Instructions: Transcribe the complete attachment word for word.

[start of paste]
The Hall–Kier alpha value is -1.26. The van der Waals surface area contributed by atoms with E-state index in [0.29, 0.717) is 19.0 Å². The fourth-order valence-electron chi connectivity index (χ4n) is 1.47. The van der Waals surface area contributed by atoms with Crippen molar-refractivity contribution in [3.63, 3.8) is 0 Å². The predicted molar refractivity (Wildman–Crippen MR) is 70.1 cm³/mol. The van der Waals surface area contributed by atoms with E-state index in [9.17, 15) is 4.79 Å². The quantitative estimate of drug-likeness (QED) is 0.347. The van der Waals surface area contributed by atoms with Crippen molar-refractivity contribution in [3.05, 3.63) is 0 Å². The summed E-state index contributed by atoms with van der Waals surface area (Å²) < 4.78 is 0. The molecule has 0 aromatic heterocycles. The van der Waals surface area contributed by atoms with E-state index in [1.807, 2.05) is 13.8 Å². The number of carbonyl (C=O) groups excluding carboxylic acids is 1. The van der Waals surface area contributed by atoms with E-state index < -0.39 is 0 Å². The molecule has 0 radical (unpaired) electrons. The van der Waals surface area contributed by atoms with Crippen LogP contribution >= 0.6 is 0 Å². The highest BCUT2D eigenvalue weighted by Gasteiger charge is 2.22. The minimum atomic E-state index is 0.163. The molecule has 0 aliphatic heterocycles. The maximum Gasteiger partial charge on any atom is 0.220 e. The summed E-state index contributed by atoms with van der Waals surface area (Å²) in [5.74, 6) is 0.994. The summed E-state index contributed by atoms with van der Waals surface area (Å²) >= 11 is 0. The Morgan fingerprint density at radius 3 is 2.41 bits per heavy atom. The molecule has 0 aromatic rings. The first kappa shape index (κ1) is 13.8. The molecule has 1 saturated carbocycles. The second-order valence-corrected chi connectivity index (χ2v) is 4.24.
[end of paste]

The Hall–Kier alpha value is -1.26. The van der Waals surface area contributed by atoms with E-state index in [0.29, 0.717) is 19.0 Å². The fourth-order valence-electron chi connectivity index (χ4n) is 1.47. The van der Waals surface area contributed by atoms with Crippen molar-refractivity contribution in [3.63, 3.8) is 0 Å². The predicted molar refractivity (Wildman–Crippen MR) is 70.1 cm³/mol. The van der Waals surface area contributed by atoms with E-state index in [9.17, 15) is 4.79 Å². The quantitative estimate of drug-likeness (QED) is 0.347. The van der Waals surface area contributed by atoms with Crippen molar-refractivity contribution in [3.05, 3.63) is 0 Å². The summed E-state index contributed by atoms with van der Waals surface area (Å²) < 4.78 is 0. The molecule has 0 aromatic heterocycles. The van der Waals surface area contributed by atoms with E-state index in [1.807, 2.05) is 13.8 Å². The number of carbonyl (C=O) groups excluding carboxylic acids is 1. The van der Waals surface area contributed by atoms with E-state index < -0.39 is 0 Å². The molecule has 0 radical (unpaired) electrons. The van der Waals surface area contributed by atoms with Crippen LogP contribution >= 0.6 is 0 Å². The highest BCUT2D eigenvalue weighted by Gasteiger charge is 2.22. The minimum atomic E-state index is 0.163. The molecule has 0 aliphatic heterocycles. The maximum Gasteiger partial charge on any atom is 0.220 e. The summed E-state index contributed by atoms with van der Waals surface area (Å²) in [5.74, 6) is 0.994. The summed E-state index contributed by atoms with van der Waals surface area (Å²) >= 11 is 0. The Morgan fingerprint density at radius 3 is 2.41 bits per heavy atom. The molecule has 0 aromatic rings. The first kappa shape index (κ1) is 13.8. The molecule has 1 saturated carbocycles. The second-order valence-corrected chi connectivity index (χ2v) is 4.24.